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Austin Hope Syrah 2011, Paso Robles

Cost: $41-43

What: The holidays are a good time to splurge on wine. The meals tend to be extravagant, and the wine should be too.

The Austin Hope Syrah is just the wnie for those festive holiday meals or for sipping in front of the fire. Just add a nice beef roast and a bottle of port and you have a meal to remember.

Austin Hope Syrah.
Austin Hope Syrah.

The Austin Hope Syrah is the top of the line for Hope Family Wines, one of the pioneers of the Paso Robles region. The area where the Syrah grapes are grown is just 20 miles from the Pacific Ocean, so it gets plenty of fog and cool breezes. Combine that with rocky clay and limestone soil and you have a perfect spot for growing Rhone varietals such as Syrah.

The wine is a gorgeous deep purple color in the glass. Earthy aromas of blackberry and dark fruit make the first sip so inviting. The taste doesn’t disappoint, with flavors of blueberry, blackberry and licorice. A lively acidity balances the rich fruit nicely and makes it a great food wine. The finish is long and smooth, with some herbal overtones.

The 100 percent Syrah is made from four different clones which helps give the wine some depth and complexity. The grapes are hand picked and fermented separately by vineyard block in open-top tanks.

The wine stays there for 10 days, with daily pump-overs for color and tannin extraction. Then it is aged for 10 months in primarily new French oak barrels. The winemaker then decides on the final blend and puts it back into barrels for another three months before bottling.

This is a powerful wine that is ready to drink now, but will continue to develop in the bottle for several more years.

We also tasted the Austin Hope Grenache while on a trip to Maggie Valley in the North Carolina mountains. We shared it with friends, and we all loved it. The wine is a deep red in the glass with aromas of raspberry and plum with touches of spice such as cinnamon and vanilla. The taste is rounded and balanced, with elegant flavors of cherry and strawberry with a hint of black pepper. The finish is long and smooth.
Like the Syrah, the Grenache is fermented for 10 days in open-top tanks before spending 10 months in oak barrels. It, too, will age well in the bottle for several years.

Austin Hope Grenache.
Austin Hope Grenache.

Winery: The Hope family started out in 1978 growing grapes in Paso Robles, roughly halfway between San Francisco and Los Angeles. They were among a handful of families who saw the potential to produce great wines in the Central Coast region, which now has a worldwide reputation for great wine.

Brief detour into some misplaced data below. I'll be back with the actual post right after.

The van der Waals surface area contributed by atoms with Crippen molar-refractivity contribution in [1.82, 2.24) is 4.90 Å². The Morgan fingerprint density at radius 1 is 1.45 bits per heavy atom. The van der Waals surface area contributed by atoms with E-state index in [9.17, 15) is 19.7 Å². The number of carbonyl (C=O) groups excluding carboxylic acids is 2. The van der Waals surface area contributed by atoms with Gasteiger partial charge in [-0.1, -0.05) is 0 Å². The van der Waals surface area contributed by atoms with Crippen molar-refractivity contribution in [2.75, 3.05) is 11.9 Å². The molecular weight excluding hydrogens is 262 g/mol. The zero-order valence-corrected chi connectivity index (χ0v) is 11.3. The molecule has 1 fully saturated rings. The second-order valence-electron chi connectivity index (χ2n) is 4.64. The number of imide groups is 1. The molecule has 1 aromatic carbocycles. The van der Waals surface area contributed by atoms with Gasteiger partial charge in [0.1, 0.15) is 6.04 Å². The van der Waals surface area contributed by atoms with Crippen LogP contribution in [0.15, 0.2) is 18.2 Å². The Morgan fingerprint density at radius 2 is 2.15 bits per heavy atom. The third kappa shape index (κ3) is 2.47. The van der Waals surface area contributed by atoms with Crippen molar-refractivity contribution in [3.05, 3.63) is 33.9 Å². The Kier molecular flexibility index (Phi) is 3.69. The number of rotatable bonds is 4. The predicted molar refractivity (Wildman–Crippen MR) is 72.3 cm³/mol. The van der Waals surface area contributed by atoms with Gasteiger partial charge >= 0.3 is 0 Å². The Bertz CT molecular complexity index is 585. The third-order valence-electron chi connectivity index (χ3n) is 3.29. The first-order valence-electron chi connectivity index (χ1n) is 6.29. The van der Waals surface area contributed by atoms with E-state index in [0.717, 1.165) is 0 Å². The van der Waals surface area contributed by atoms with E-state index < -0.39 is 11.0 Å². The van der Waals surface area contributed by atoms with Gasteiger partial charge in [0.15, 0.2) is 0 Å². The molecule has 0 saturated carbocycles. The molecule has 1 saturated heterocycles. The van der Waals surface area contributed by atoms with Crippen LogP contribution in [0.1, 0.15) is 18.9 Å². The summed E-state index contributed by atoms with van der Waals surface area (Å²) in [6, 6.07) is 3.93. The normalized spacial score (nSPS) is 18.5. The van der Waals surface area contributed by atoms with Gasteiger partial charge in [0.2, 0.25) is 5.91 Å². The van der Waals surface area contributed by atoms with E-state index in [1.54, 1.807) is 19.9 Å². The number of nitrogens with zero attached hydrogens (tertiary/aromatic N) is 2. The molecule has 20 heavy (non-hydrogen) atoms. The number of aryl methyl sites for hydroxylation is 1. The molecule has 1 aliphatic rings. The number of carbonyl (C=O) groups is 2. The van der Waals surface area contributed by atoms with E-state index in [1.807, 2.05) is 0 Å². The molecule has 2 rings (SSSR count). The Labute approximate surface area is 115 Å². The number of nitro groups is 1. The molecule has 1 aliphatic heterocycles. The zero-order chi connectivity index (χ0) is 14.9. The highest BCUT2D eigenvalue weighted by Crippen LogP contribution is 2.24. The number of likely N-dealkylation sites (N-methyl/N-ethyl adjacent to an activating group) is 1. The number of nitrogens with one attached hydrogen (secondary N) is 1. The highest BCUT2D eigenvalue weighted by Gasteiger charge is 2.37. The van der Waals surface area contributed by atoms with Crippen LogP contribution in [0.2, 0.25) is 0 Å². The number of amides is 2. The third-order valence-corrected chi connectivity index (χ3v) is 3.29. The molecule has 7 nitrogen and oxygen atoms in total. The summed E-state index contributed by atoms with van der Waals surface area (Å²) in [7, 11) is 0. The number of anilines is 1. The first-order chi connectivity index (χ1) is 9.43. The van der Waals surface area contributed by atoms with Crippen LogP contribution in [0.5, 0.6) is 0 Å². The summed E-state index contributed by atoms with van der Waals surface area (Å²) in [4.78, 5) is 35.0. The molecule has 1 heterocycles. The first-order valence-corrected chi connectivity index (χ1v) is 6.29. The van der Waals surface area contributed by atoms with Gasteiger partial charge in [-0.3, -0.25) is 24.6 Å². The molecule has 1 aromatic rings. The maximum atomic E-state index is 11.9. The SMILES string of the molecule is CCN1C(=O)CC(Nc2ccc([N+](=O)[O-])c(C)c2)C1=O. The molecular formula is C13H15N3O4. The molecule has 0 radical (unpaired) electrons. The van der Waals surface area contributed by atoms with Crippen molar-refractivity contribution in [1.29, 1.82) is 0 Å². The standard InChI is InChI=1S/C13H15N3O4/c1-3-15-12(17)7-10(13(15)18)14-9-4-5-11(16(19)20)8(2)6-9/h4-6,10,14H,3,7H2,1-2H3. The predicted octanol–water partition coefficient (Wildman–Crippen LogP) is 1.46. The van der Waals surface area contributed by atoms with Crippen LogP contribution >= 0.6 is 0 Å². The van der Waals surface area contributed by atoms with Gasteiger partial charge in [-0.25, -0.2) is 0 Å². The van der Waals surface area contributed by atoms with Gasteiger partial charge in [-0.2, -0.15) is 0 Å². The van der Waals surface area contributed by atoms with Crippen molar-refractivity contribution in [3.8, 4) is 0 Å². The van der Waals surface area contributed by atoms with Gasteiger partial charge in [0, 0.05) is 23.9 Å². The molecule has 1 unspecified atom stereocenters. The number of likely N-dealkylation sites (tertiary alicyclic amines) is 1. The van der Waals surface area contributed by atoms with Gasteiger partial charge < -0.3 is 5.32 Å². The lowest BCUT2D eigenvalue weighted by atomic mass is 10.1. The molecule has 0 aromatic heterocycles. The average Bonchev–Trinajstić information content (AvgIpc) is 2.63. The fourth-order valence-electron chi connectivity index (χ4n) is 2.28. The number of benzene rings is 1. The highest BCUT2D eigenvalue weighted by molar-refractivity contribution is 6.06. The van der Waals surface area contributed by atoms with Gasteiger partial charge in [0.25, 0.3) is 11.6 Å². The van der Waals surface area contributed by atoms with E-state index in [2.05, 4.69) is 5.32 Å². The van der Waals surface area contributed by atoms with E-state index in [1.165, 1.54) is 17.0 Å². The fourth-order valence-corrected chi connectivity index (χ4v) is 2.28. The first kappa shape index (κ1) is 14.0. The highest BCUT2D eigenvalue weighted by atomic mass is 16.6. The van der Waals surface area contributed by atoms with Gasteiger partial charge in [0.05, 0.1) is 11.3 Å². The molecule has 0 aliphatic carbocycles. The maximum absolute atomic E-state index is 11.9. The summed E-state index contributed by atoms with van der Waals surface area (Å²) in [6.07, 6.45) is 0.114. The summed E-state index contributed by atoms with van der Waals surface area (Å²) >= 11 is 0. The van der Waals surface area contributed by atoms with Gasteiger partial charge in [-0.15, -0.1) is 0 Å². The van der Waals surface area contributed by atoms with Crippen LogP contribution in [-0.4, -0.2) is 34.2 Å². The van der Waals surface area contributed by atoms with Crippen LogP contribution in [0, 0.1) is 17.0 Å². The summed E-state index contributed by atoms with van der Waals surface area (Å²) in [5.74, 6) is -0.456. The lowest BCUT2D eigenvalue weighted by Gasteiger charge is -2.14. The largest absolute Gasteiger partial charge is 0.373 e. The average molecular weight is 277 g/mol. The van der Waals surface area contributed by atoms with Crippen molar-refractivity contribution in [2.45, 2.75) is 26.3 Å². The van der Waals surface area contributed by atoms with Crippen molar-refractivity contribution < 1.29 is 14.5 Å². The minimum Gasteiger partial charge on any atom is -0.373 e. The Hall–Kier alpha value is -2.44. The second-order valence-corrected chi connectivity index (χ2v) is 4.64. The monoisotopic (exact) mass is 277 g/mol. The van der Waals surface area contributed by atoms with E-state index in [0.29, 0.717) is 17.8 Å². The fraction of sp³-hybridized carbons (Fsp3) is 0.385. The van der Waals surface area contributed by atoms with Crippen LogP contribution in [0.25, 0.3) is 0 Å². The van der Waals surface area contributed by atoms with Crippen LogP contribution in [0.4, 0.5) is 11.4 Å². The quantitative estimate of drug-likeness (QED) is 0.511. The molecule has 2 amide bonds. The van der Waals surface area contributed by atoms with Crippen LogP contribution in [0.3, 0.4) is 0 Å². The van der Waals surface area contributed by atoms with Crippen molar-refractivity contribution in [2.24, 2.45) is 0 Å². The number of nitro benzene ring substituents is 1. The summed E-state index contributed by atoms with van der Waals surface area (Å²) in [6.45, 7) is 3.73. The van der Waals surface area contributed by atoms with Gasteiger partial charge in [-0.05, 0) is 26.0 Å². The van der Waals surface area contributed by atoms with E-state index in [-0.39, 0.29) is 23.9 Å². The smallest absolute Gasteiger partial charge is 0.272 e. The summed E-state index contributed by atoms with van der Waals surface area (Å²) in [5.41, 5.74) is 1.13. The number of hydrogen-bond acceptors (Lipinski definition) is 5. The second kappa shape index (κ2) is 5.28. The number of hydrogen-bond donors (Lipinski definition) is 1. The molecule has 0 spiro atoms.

Initially they sold their grapes to other winemakers, including Chuck Wagner who makes Caymus and other great wines. They started bottling their own wines in 1996 with Liberty School and Treana after buying the Liberty School label from Wagner.

Hope Family Wines now has five different labels, but the Austin Hope Syrah and Grenache are the only wines that carry the winemaker’s name and feature only estate-grown grapes, so you know they’re going to be special.

The other labels are Candor and Troublemaker. Each label has distinctive wines.

Liberty School produces Cabernet Sauvignon, Chardonnay, a red blend, and recently added a Pinot Noir and a Merlot. The wines are high quality at a reasonable price, and consistent in taste year after year.

The name Treana represents the three natural elements that make Paso Robles a great area for grapes: sun, soil and ocean elements. There are only two wines, a red blend and a white blend, both from Rhone varietals. The white is one of my favorite wines.

Candor offers a Zinfandel and a Merlot that showcase the winemaker’s skills. Each wine blends grapes from different vineyards and different vintages, allowing the winemaker to choose the best of the best.

Like Candor, Troublemaker is another wine that bends the rules. Each year the winemaker selects grapes from different varietals and vintages to produce a complex wine at a reasonable cost. This year’s blend is Grenache, Syrah, Mourvedre and Zinfandel.

The Austin Hope label produces only spectacular, estate-grown Syrah and Grenache.

Austin Hope was named winemaker of the year by the California Mid-State Fair in 2009, three years after his father was named wine person of the year by the same fair.

The company, led by Austin Hope, is known for innovation and experimentation. When I met him a couple of years ago Austin said he was thinking about marketing some of his high end wine in plastic-lined boxes (which many people associate with cheap wine). So far he hasn’t tried that, but with Hope Family Wines, anything is possible.

Austin Hope Syrah with grilled ribs and baked potato.
Austin Hope Syrah with grilled ribs and baked potato.

Goes with: My wife Teri and I had the Syrah with a hearty dinner of grilled ribs, baked potato, creamed corn, green beans and salad. It was a great combination, with the lively fruit flavors playing off the spices in the rib rub.

I make my own rub that makes a nice crust as I slowly cook the ribs. Then when we eat them I douse mine in one of my favorite sauces, usually Mumbo sauce or something from 12 Bones.

The wine will pair well with all kinds of meat on the grill, beef stew, lamb chops, Italian sausages, game such as venison and squab, and hearty cheese.

1 Comment

  1. Mark Martinez Reply

    We’re drinking this tonight. More fruit than forest floor, but a good example of cool climate Syrah and tasting very elegant tonight.

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